About Me

Roger Pielke, Jr. has been on the faculty of the University of Colorado since 2001. He is the director of the Sports Governance Center within the Department of Athletics. Roger’s research focuses on science, innovation and politics. In 2011 he began to write and research on the governance of sports organizations, including FIFA and the NCAA. Roger holds degrees in mathematics, public policy and political science, all from the University of Colorado. In 2012 Roger was awarded an honorary doctorate from Linköping University in Sweden and was also awarded the Public Service Award of the Geological Society of America. Roger also received the Eduard Brückner Prize in Munich, Germany in 2006 for outstanding achievement in interdisciplinary climate research. Before joining the faculty of the University of Colorado, from 1993-2001 Roger was a Scientist at the National Center for Atmospheric Research. He is also author, co-author or co-editor of seven books, including The Honest Broker: Making Sense of Science in Policy and Politics published by Cambridge University Press (2007), The Climate Fix: What Scientists and Politicians Won’t Tell you About Global Warming (2010, Basic Books) and The Rightful Place of Science: Disasters and Climate Change (2014, Consortium for Science, Policy & Outcomes). HHis most recent book is The Edge: The War Against Cheating and Corruption in the Cutthroat World of Elite Sports (Roaring Forties Press, 2016).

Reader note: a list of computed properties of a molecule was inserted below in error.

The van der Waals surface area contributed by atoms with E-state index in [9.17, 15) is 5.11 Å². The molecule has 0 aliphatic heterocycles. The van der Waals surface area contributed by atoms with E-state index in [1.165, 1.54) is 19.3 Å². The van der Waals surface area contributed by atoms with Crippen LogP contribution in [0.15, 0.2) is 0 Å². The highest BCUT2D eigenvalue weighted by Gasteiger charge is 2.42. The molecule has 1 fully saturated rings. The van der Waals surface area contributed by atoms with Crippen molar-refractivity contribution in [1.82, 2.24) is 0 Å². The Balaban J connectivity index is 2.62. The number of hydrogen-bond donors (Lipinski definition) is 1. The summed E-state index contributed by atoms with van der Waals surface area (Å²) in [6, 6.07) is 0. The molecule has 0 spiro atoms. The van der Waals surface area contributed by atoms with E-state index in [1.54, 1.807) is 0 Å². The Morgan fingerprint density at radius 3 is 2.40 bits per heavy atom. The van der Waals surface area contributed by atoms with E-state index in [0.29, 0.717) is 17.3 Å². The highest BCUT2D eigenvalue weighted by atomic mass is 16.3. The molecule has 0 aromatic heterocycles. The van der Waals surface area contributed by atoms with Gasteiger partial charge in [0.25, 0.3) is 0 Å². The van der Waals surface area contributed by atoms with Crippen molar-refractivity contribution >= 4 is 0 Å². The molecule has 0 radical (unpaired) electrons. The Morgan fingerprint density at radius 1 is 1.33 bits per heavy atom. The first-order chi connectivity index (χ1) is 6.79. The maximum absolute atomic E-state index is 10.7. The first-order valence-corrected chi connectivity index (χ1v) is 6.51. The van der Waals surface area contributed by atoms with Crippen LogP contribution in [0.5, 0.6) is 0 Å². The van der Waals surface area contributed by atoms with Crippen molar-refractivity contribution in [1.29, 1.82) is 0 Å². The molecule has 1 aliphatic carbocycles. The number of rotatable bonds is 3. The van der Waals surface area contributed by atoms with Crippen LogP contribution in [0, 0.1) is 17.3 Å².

2 thoughts on “About Me

  1. Roger –

    Read your post on BuffZone on athlete being trained in becoming professional. It’s such a complex subject, and I thought your piece was really well done. Best take I’ve seen in quite some time. Thanks for writing it.


  2. Mr. Pielke. Listened to your talk on Manichean politics of climate debate. It was great. Made me think a lot. I was left with a lot of questions, but the two I think are most useful for you are:
    Are you familiar with Hayek’s writing on experts in governments and administration?

    You mention democracy a lot in your talk, but as I’m sure you are aware, the US is a
    republic with a constitutional form designed to deal with the flaws inherent of democracy.
    Your position didn’t seem to be informed by any wisdom within that distinction. You seem to
    agree that majority rules on everything is the best form of government. Is that correct?

    Best Wishes


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